Welcome to the theater. It’s going to be a great show, with some exceptional acting chops…
“Latino leaders say they will work in coming months to pressure Republicans to give way and support an immigration bill — and make opponents pay at the ballot box if they don’t. “We’re going to make absolutely crystal clear who’s at fault here,” said Eliseo Medina, a leader of the Service Employees International Union.”
There are some serious problems with this line of strategic thinking. First of all, if Democrats cannot pass any kind of immigration bill with a DEMOCRATIC president, a DEMOCRATIC House, and a DEMOCRATIC Senate- then we are never going to pass anything, ever.
Let’s be clear. This is not about assigning the blame or identifying heroes and villains. This is not about making sure that Latinos blame Republicans for the lack of immigration reform, and as a consequence run into the arms of the Democratic party for another ten years. That is NOT okay. Using immigration to fan the flames of what is such a hot issue, and use the opportunity to whisper into the ears of latino voters, “Republicans hate Latinos… they don’t want immigration reform… vote for Democrats instead! We may not be able to get anything done… but at least we’re not them.”
It’s not complicated. Midterm elections are coming. Historically, the party in power is vulnerable. Democrats need to save their seats. Which is the big, juicy new voting bloc? Latinos. So the re-election strategy is simple: make a big show out of caring about immigration, blame Republicans when nothing happens, drive Latinos towards Democrats- save a couple seats.
Julia Preston, from the New York Times reports:
“Democratic lawmakers acknowledge that the immigration overhaul will not happen before the mid-term elections in November. Now, the White House is seeking to hold on to Latino voters–who turned out for Mr. Obama in record numbers in 2008–despite their frustration with the inaction on the legislation, which would give legal status to millions of illegal immigrants.”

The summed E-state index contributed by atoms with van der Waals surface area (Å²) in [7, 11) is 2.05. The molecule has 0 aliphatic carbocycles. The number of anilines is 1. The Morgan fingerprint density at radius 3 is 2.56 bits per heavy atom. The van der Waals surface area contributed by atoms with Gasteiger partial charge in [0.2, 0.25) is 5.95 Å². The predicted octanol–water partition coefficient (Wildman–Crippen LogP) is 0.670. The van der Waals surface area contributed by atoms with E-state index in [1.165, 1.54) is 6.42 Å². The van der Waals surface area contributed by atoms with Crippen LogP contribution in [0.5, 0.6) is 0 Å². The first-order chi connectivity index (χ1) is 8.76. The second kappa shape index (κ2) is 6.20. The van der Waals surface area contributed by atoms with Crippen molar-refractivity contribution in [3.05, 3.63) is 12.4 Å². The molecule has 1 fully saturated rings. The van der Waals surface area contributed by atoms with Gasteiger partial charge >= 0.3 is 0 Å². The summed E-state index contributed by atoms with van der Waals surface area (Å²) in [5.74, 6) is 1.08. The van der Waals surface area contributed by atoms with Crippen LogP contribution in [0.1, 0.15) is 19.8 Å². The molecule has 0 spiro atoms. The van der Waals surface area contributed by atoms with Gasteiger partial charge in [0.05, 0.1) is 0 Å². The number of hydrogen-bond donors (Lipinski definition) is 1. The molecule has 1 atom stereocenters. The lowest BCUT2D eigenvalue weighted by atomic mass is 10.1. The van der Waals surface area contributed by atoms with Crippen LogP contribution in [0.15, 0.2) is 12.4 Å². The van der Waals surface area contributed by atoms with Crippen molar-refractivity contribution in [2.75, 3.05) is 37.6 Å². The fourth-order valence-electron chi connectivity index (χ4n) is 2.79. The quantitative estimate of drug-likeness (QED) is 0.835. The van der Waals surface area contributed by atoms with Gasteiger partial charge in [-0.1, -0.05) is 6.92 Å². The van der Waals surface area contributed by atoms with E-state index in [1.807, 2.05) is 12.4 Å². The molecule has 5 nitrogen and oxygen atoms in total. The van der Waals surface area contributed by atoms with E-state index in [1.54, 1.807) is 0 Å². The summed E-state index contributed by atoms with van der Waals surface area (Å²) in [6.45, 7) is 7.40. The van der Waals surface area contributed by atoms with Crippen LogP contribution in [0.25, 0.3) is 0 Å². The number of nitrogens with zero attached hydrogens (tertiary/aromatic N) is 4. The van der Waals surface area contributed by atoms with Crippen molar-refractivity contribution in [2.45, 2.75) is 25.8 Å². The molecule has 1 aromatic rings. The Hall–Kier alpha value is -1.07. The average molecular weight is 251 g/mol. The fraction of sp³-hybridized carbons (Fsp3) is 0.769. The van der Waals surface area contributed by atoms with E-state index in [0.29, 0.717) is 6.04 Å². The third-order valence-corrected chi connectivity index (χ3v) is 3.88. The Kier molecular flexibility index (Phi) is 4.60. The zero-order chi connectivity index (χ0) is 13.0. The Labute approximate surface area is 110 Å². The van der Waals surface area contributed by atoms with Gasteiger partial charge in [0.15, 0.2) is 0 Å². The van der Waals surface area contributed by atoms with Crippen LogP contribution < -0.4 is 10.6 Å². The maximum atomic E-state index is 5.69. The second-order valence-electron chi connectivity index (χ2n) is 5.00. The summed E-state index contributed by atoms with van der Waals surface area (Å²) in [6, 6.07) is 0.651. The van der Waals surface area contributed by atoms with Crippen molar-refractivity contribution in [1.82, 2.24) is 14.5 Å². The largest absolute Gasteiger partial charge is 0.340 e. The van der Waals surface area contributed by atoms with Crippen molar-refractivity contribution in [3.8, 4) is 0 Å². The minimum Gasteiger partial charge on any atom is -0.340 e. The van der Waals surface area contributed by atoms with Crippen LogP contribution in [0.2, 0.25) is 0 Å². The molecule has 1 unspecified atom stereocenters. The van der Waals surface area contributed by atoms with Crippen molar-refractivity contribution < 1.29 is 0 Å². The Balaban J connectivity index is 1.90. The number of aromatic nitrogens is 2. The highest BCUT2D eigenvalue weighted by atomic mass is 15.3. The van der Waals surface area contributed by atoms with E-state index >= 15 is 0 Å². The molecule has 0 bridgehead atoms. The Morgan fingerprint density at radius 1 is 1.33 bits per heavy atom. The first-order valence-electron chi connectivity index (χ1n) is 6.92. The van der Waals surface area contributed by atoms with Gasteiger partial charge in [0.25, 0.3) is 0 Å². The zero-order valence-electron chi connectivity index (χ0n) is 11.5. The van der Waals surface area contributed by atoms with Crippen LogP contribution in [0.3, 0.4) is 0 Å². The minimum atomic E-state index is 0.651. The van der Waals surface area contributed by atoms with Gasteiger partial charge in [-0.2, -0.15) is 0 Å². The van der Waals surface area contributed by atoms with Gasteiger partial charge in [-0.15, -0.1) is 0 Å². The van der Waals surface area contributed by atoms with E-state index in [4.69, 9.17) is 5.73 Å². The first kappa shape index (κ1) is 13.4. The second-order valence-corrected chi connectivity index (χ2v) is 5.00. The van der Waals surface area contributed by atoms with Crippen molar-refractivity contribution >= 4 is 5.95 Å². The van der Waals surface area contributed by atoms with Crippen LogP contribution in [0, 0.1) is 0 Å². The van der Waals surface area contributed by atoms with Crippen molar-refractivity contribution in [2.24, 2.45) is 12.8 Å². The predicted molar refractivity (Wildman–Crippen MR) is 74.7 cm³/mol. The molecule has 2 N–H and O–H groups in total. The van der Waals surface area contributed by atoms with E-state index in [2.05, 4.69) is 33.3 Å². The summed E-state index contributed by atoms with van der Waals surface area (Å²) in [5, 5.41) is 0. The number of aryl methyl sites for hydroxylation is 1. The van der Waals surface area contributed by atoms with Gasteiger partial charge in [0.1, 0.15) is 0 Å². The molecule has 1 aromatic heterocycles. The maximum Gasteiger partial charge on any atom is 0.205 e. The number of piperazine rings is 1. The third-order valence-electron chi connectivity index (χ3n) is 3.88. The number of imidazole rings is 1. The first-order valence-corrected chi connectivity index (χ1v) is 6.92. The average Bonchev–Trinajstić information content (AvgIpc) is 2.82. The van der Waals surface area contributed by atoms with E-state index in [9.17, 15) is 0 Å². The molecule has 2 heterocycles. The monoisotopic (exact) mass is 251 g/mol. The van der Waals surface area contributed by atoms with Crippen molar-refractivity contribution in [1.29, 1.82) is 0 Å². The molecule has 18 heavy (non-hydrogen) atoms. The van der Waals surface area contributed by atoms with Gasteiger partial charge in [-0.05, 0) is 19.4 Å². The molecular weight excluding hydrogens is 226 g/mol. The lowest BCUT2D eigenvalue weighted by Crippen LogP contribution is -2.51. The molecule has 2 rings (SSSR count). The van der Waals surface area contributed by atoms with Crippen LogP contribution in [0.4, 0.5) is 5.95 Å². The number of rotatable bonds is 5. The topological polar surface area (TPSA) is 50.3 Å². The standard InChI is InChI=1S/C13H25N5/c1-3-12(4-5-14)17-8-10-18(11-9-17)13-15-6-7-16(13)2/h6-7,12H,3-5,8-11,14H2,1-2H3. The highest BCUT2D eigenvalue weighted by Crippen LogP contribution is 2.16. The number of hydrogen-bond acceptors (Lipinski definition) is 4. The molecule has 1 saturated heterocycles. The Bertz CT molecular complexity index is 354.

Pushing comprehensive immigration reform when it’s not actually going to happen works as a great re-election strategy. It’s genius. But is it a good strategy for immigration reform? Any kind of immigration reform? Not so much. We. Want. Results.
Obama is set to give a speech calling for comprehensive immigration reform, based largely on the framework introduced by Senator Schumer and Senator Graham- even though Graham isn’t on board anymore, and no bill exists for that framework. The speech is set for this week, and he will be meeting with members of the Congressional Hispanic Caucus next Tuesday.
All this, and they are fully aware of the fact that this non-existent bill is going nowhere, fast:
“There are an insufficient number of Democratic votes to pass this in the Senate or in the House. I’ve said it. There are an insufficient number,” Representative Gutierrez said at a Friday news conference.
Well, there it is. He said it last Friday, as quoted in Politico.
But perhaps there is another way:
“Given the difficulties of achieving a comprehensive bill, participants in the White House meeting said there was also discussion of attempting to pass smaller pieces of legislation — such as a bill focused on agricultural workers, or one that would help illegal immigrant youths attend college.”
Sounds familiar. Let’s try that.
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